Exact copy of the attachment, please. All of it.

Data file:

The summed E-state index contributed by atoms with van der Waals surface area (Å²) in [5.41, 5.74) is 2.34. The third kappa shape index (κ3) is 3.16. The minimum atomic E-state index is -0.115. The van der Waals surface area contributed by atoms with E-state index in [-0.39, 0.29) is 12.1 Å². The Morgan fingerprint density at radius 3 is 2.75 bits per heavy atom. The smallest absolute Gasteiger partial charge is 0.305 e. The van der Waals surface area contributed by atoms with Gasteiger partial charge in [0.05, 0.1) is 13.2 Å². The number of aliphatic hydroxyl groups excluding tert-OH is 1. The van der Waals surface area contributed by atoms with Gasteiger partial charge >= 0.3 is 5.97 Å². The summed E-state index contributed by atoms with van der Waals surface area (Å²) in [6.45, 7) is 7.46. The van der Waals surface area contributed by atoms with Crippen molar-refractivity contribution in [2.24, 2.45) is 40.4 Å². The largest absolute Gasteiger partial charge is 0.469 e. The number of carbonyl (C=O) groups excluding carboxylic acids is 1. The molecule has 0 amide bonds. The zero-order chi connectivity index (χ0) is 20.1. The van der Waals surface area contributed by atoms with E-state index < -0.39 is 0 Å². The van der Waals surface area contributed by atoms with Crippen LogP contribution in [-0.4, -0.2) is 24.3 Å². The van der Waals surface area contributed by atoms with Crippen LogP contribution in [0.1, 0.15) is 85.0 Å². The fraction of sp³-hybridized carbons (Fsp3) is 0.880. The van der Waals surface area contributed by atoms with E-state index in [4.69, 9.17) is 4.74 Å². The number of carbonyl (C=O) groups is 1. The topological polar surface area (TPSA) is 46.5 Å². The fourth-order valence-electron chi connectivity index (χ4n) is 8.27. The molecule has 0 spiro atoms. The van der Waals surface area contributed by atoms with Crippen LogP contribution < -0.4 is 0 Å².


The summed E-state index contributed by atoms with van der Waals surface area (Å²) in [5.41, 5.74) is 2.34. The third kappa shape index (κ3) is 3.16. The minimum atomic E-state index is -0.115. The van der Waals surface area contributed by atoms with E-state index in [-0.39, 0.29) is 12.1 Å². The Morgan fingerprint density at radius 3 is 2.75 bits per heavy atom. The smallest absolute Gasteiger partial charge is 0.305 e. The van der Waals surface area contributed by atoms with Gasteiger partial charge in [0.05, 0.1) is 13.2 Å². The number of aliphatic hydroxyl groups excluding tert-OH is 1. The van der Waals surface area contributed by atoms with Gasteiger partial charge >= 0.3 is 5.97 Å². The summed E-state index contributed by atoms with van der Waals surface area (Å²) in [6.45, 7) is 7.46. The van der Waals surface area contributed by atoms with Crippen molar-refractivity contribution in [2.24, 2.45) is 40.4 Å². The largest absolute Gasteiger partial charge is 0.469 e. The number of carbonyl (C=O) groups excluding carboxylic acids is 1. The molecule has 0 amide bonds. The zero-order chi connectivity index (χ0) is 20.1. The van der Waals surface area contributed by atoms with E-state index < -0.39 is 0 Å². The van der Waals surface area contributed by atoms with Crippen LogP contribution in [-0.4, -0.2) is 24.3 Å². The van der Waals surface area contributed by atoms with Crippen LogP contribution in [0.1, 0.15) is 85.0 Å². The fraction of sp³-hybridized carbons (Fsp3) is 0.880. The van der Waals surface area contributed by atoms with E-state index in [4.69, 9.17) is 4.74 Å². The number of carbonyl (C=O) groups is 1. The topological polar surface area (TPSA) is 46.5 Å². The fourth-order valence-electron chi connectivity index (χ4n) is 8.27. The molecule has 0 spiro atoms. The van der Waals surface area contributed by atoms with Crippen LogP contribution < -0.4 is 0 Å².